Well it’s a gas, or a chemical or something. Do you really care what it actually is? Either way, here’s the facts. Your engine, just like your body, needs oxygen to work. The more oxygen it gets, the more efficiently it burns fuel. Nitrous releases oxygen as it burns, so as long as there’s more fuel there, there’s more power. Plus the nitrous also cools as it works, creating even more oxygen. Almost too much oxygen.
The nitrous comes in small compressed bottles stored in the car and sent to your engine via lines that you control from the seat of your Honda Civic or similar. Fascinating fact: the drag racing term ‘funny cars’ comes from the fact that this is the same nitrous oxide used in the dentist’s office, known as ‘laughing gas’. Though the vehicular nitrous has some weird stuff added to it and so shouldn’t be huffed. Not that you would ever do anything like that.
In the old days, only ‘dry’ nitrous kits were available, which just squirted nitrous into your system using the fuel that was already available in the car. Then the scientists took over. Or possibly maverick mechanics working in petrol stations under the cover of darkness.
They came up with the more advanced ‘wet’ kits which added nitrous and fuel together, thus producing a crazy drag racing with a male model in downtown Tokyo sort of situation. This magical alchemy of fuel and Nos either happens in or around the intake manifold or else id applied straight into the cylinders, depending on the injection system you use.
Hey, can you think of a better way to give your beautiful car a quick, happy burst of power? Nitrous Oxide is fairly cheap, in the old cash versus horsepower equation we all love. The kits are pretty easy to install and you can easily switch the whole thing off if you don’t fancy it.
I’m so happy you asked! You’ll send away for your Nos kit which should include your compressed bottle of nitrous, the lines to send it to the engine, the injectors, solenoids and all the nuts and switches you need to put it together. Plus detailed handy dandy instructions on how it should be installed.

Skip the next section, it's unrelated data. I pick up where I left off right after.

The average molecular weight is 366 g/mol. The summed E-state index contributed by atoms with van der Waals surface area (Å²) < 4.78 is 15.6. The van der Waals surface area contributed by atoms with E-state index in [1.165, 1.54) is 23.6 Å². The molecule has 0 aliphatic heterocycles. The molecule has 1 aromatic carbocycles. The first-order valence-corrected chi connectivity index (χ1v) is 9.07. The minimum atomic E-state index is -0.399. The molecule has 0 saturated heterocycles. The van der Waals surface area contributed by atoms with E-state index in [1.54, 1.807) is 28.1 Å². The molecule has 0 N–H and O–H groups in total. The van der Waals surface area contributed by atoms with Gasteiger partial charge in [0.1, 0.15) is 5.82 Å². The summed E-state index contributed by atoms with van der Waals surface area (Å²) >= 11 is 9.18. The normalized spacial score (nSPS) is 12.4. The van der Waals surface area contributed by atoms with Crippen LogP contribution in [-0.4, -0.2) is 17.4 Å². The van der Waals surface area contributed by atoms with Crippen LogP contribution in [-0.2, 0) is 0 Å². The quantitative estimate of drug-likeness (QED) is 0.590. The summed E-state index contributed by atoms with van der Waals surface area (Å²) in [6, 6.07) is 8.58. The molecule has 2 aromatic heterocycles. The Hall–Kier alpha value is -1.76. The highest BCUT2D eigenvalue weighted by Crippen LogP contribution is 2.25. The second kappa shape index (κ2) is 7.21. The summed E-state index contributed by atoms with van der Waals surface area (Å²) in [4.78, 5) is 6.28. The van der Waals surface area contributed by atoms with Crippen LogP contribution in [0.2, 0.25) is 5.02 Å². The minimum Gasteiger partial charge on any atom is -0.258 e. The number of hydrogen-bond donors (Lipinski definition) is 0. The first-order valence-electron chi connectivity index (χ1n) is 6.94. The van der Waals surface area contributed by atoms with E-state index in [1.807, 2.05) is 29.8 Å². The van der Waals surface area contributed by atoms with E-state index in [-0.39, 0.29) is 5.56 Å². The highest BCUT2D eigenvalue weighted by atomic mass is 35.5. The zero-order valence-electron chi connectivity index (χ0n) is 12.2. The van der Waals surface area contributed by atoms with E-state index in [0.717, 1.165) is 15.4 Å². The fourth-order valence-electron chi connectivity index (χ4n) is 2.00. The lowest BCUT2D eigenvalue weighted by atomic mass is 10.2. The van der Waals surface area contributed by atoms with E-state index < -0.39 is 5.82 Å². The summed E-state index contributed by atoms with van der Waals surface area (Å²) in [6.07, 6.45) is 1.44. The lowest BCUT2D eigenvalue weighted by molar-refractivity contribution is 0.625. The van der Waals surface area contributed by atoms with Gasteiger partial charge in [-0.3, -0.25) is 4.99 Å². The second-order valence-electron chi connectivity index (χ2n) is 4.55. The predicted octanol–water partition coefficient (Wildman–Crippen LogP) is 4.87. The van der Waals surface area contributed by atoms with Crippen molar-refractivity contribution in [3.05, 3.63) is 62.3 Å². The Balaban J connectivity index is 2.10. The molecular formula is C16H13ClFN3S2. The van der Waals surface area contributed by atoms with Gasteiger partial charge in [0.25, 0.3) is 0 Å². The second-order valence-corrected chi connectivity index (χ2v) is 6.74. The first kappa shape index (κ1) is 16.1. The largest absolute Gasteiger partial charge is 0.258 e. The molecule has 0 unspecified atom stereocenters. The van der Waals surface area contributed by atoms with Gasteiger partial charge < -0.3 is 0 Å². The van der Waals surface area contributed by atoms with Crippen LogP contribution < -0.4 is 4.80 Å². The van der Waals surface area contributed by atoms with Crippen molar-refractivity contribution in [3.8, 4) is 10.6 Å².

Make sure your bottles are mounted securely. As with all compressed things, they can blow up if knocked around.
So you have your lovely cylinder containing pressurized liquid nitrous oxide in your boot or other car-based hidey-hole. Using the magical properties of the hose it is connected to an electric solenoid valve. The valve lives under the bonnet and is turned on and off by a throttle switch available in a variety of colours. A ‘T’ piece sends fuel to the valve, which is attached to the fuel delivery line, this is triggered by the same switch. Then this wonderful, almost royal, marriage of gas and fuel are pinged to an injector mounted in the inlet tract (no, me neither). All this can be adjusted by metering jets installed in your solenoids.
Besides looking like a bit of an idiot as your gaudily colored Vauxhall Viva burns up and down the high street, you could right gunk up your engine if it isn’t quite fast or furious enough. Be sure your car is up to the stresses and strain of all that extra power. If your vehicle suddenly starts to sound like an Irish Wolfhound coughing up a Malteser, then stop what you’re doing immediately and seek mechanical help.
Excessive Nos-ing could cause possible damage to your engine, gearbox and clutch and compressed gas of any variety can always be dangerous, thanks to its explosive qualities. Consider paying a little extra and picking up a nitrous gauge to keep an eye on how much “magical speed juice” is getting distributed. And don’t forget your tank top!